Recent calls by the social sector suggesting that businesses require a change of attitude and increased flexibility when considering their employment needs, do nothing more than create division and incredulity from small and medium business owners.

Robert Mallett, Executive Office of the Tasmanian Small Business Council said that ‘comments like these demonstrate that the social sector, which primarily exist on government grants and donations have little real idea of the pressures of being in business’.

‘Margins which have been squeezed by online traders, increases in statutory fees and charges, constant changes to modern awards increasing employment unfriendly terms and conditions all combine to require employees to be able to provide a valuable return on investment’, said Mr Mallett.  ‘This is not the norm.’

‘Spokespeople in well paid social sector jobs who have little understanding of the financial and personal pressures of people in business who are trying to do the very best for their employees, their families and eventually themselves provide no benefit whatsoever to their clients with their recent comments.’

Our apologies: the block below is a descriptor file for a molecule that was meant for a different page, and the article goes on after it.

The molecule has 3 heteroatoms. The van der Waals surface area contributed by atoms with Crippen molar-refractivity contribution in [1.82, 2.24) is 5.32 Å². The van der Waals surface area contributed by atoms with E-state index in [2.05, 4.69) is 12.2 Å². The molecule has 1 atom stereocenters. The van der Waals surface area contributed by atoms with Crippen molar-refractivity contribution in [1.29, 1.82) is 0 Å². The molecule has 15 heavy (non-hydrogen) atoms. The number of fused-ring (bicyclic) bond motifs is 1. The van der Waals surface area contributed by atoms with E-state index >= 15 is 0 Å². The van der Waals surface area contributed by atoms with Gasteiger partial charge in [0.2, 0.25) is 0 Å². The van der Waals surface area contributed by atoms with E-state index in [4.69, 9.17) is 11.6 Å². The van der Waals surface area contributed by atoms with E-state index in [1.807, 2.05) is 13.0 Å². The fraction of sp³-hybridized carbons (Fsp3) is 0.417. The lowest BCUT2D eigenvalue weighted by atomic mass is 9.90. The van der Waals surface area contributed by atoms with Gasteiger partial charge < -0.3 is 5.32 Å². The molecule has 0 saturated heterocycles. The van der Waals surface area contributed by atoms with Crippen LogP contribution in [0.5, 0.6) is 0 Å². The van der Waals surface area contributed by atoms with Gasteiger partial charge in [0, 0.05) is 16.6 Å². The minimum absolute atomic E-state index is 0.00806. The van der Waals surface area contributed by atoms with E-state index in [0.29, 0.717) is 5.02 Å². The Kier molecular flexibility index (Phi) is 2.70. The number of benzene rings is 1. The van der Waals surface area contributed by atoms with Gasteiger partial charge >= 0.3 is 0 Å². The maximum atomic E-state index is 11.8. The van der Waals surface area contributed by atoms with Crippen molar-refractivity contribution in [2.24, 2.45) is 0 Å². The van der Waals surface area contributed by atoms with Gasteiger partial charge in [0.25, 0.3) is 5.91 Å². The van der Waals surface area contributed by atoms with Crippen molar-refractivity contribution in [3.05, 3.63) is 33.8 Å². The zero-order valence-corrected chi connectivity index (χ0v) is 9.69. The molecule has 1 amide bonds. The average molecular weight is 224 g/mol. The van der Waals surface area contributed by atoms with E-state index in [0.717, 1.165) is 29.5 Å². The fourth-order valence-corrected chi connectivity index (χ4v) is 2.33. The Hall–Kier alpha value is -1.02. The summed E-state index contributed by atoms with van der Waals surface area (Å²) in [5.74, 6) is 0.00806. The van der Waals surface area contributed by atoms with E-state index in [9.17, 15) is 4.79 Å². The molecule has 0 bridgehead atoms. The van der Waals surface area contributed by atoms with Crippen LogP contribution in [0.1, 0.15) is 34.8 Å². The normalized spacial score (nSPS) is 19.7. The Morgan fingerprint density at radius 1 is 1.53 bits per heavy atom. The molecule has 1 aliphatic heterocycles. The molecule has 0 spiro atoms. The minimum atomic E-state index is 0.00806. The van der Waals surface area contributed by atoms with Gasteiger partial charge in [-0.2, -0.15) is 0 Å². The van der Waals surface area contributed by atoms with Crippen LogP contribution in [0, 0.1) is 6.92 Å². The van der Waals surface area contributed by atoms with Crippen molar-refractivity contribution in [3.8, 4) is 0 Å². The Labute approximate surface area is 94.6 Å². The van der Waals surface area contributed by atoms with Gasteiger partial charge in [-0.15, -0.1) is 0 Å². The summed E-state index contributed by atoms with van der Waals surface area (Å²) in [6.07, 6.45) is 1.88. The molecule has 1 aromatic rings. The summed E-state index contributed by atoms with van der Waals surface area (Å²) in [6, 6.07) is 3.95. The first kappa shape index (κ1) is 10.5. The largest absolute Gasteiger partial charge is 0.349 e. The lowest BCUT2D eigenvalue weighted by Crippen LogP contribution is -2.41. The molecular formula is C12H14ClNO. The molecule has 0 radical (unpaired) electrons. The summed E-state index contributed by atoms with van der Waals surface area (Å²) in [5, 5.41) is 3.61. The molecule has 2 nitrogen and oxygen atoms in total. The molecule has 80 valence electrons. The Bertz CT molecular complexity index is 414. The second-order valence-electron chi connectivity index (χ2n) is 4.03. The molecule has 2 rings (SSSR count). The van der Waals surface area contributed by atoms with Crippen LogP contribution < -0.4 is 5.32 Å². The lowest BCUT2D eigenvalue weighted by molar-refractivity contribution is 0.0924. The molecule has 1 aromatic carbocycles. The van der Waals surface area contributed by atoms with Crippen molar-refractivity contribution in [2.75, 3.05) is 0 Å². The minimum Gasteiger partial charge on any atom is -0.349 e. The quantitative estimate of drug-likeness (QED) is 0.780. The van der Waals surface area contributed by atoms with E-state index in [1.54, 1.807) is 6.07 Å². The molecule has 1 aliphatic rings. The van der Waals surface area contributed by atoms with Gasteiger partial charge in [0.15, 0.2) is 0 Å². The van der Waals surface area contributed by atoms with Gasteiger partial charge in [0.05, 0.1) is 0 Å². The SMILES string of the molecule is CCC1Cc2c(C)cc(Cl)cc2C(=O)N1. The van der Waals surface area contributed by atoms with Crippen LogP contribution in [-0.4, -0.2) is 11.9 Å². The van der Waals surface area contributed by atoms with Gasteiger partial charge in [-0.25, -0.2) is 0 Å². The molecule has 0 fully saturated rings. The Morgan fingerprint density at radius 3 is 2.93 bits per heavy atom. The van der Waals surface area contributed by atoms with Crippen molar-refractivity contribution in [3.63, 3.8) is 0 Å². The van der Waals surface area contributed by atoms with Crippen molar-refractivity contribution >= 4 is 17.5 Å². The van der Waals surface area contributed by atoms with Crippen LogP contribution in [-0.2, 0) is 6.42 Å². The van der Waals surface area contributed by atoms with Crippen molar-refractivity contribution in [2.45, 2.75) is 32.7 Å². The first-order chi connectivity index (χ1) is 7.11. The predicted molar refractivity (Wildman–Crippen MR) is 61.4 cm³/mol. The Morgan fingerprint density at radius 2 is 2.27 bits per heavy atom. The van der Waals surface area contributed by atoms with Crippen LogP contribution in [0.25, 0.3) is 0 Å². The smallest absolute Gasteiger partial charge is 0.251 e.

Skills shortages in any industry naturally hit the smallest business first.  They have a diminished capacity to provide terms and conditions compared to their bigger business competition, as a result training new staff is a key ingredient in their daily business mix.  Recent changes to modern awards have led to employers changing their business model and approach.  Training has become an expensive luxury and many trade based businesses (the ones which employ apprentices) have decided that employee costs, employee attitudes and employment conditions are all increasingly leading them to contract the business, save on unnecessary expenses, gather their best staff around them and start trying to make some money and enjoy their business.

The misconception that just because a person is ‘in business’ they must be ‘raking it in’ is too often the catalyst for saying the business person must do more; because they can afford it.  Nothing can be further from the truth.

Small business people are often amongst the lowest earning income bracket.  They will often sacrifice personal benefits to be able to continue to employ staff because of the emotional strain and legislative barriers to dismissing them.  Yet non business institutions, including government, continue to view the business sector as little more than a cash cow and the training ground for the next batch of taxpayers.

Growing businesses need to employ staff.  They want to employ staff.  They need to employ motivated, engaged and intelligent staff and they are very happy to pay wages commensurate with the earning ability of the employee.  The real problem is that a significant amount of our home grown spare labour just really doesn’t want to engage.